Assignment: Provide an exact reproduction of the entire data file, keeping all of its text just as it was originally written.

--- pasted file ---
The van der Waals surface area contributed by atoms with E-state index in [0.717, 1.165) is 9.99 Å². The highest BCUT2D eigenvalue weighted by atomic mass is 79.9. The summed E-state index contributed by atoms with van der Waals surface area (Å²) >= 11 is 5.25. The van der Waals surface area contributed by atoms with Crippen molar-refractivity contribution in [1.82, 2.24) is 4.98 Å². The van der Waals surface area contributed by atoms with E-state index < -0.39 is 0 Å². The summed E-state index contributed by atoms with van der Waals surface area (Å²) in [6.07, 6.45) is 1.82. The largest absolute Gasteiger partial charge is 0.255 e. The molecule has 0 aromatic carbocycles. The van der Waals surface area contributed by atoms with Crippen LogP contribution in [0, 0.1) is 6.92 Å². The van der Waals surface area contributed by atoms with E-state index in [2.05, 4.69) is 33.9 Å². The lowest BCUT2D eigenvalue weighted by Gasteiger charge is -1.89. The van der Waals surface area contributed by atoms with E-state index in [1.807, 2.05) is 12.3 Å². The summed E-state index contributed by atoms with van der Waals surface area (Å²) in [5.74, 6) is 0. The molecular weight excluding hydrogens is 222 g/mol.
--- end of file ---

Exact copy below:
The van der Waals surface area contributed by atoms with E-state index in [0.717, 1.165) is 9.99 Å². The highest BCUT2D eigenvalue weighted by atomic mass is 79.9. The summed E-state index contributed by atoms with van der Waals surface area (Å²) >= 11 is 5.25. The van der Waals surface area contributed by atoms with Crippen molar-refractivity contribution in [1.82, 2.24) is 4.98 Å². The van der Waals surface area contributed by atoms with E-state index < -0.39 is 0 Å². The summed E-state index contributed by atoms with van der Waals surface area (Å²) in [6.07, 6.45) is 1.82. The largest absolute Gasteiger partial charge is 0.255 e. The molecule has 0 aromatic carbocycles. The van der Waals surface area contributed by atoms with Crippen LogP contribution in [0, 0.1) is 6.92 Å². The van der Waals surface area contributed by atoms with E-state index in [2.05, 4.69) is 33.9 Å². The lowest BCUT2D eigenvalue weighted by Gasteiger charge is -1.89. The van der Waals surface area contributed by atoms with E-state index in [1.807, 2.05) is 12.3 Å². The summed E-state index contributed by atoms with van der Waals surface area (Å²) in [5.74, 6) is 0. The molecular weight excluding hydrogens is 222 g/mol.